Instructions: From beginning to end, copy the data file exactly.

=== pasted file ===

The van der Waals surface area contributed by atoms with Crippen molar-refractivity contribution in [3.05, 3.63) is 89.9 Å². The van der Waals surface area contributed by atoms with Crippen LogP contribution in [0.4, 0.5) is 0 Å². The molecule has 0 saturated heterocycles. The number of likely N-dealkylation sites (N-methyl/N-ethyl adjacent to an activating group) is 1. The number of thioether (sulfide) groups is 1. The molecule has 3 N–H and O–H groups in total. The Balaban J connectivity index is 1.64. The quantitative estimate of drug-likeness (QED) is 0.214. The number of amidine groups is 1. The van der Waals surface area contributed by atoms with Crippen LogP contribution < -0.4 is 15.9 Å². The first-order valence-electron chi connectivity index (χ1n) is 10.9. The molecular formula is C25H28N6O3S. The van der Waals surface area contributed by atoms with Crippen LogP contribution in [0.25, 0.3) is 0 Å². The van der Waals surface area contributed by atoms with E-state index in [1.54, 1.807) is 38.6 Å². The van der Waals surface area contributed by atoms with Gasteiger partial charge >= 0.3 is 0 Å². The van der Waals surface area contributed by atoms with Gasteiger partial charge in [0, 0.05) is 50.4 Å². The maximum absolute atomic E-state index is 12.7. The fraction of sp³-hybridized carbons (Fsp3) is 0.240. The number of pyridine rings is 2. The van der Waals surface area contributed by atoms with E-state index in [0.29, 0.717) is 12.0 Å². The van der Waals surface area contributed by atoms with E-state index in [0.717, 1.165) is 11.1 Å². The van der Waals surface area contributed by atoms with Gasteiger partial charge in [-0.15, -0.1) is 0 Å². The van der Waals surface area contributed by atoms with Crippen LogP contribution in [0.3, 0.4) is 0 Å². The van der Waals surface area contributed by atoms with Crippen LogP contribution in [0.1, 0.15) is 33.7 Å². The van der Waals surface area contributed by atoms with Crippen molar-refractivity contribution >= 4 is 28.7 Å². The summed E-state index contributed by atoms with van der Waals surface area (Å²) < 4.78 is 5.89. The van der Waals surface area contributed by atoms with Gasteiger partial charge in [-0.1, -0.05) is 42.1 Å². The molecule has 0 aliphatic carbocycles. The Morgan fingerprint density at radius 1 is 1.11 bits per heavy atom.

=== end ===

The van der Waals surface area contributed by atoms with Crippen molar-refractivity contribution in [3.05, 3.63) is 89.9 Å². The van der Waals surface area contributed by atoms with Crippen LogP contribution in [0.4, 0.5) is 0 Å². The molecule has 0 saturated heterocycles. The number of likely N-dealkylation sites (N-methyl/N-ethyl adjacent to an activating group) is 1. The number of thioether (sulfide) groups is 1. The molecule has 3 N–H and O–H groups in total. The Balaban J connectivity index is 1.64. The quantitative estimate of drug-likeness (QED) is 0.214. The number of amidine groups is 1. The van der Waals surface area contributed by atoms with Crippen LogP contribution < -0.4 is 15.9 Å². The first-order valence-electron chi connectivity index (χ1n) is 10.9. The molecular formula is C25H28N6O3S. The van der Waals surface area contributed by atoms with Crippen LogP contribution in [0.25, 0.3) is 0 Å². The van der Waals surface area contributed by atoms with E-state index in [1.54, 1.807) is 38.6 Å². The van der Waals surface area contributed by atoms with Gasteiger partial charge >= 0.3 is 0 Å². The van der Waals surface area contributed by atoms with Gasteiger partial charge in [0, 0.05) is 50.4 Å². The maximum absolute atomic E-state index is 12.7. The fraction of sp³-hybridized carbons (Fsp3) is 0.240. The number of pyridine rings is 2. The van der Waals surface area contributed by atoms with E-state index in [0.29, 0.717) is 12.0 Å². The van der Waals surface area contributed by atoms with E-state index in [0.717, 1.165) is 11.1 Å². The van der Waals surface area contributed by atoms with Gasteiger partial charge in [-0.15, -0.1) is 0 Å². The van der Waals surface area contributed by atoms with Crippen LogP contribution in [0.3, 0.4) is 0 Å². The van der Waals surface area contributed by atoms with Crippen LogP contribution in [0.1, 0.15) is 33.7 Å². The van der Waals surface area contributed by atoms with Crippen molar-refractivity contribution >= 4 is 28.7 Å². The summed E-state index contributed by atoms with van der Waals surface area (Å²) < 4.78 is 5.89. The van der Waals surface area contributed by atoms with Gasteiger partial charge in [-0.1, -0.05) is 42.1 Å². The molecule has 0 aliphatic carbocycles. The Morgan fingerprint density at radius 1 is 1.11 bits per heavy atom.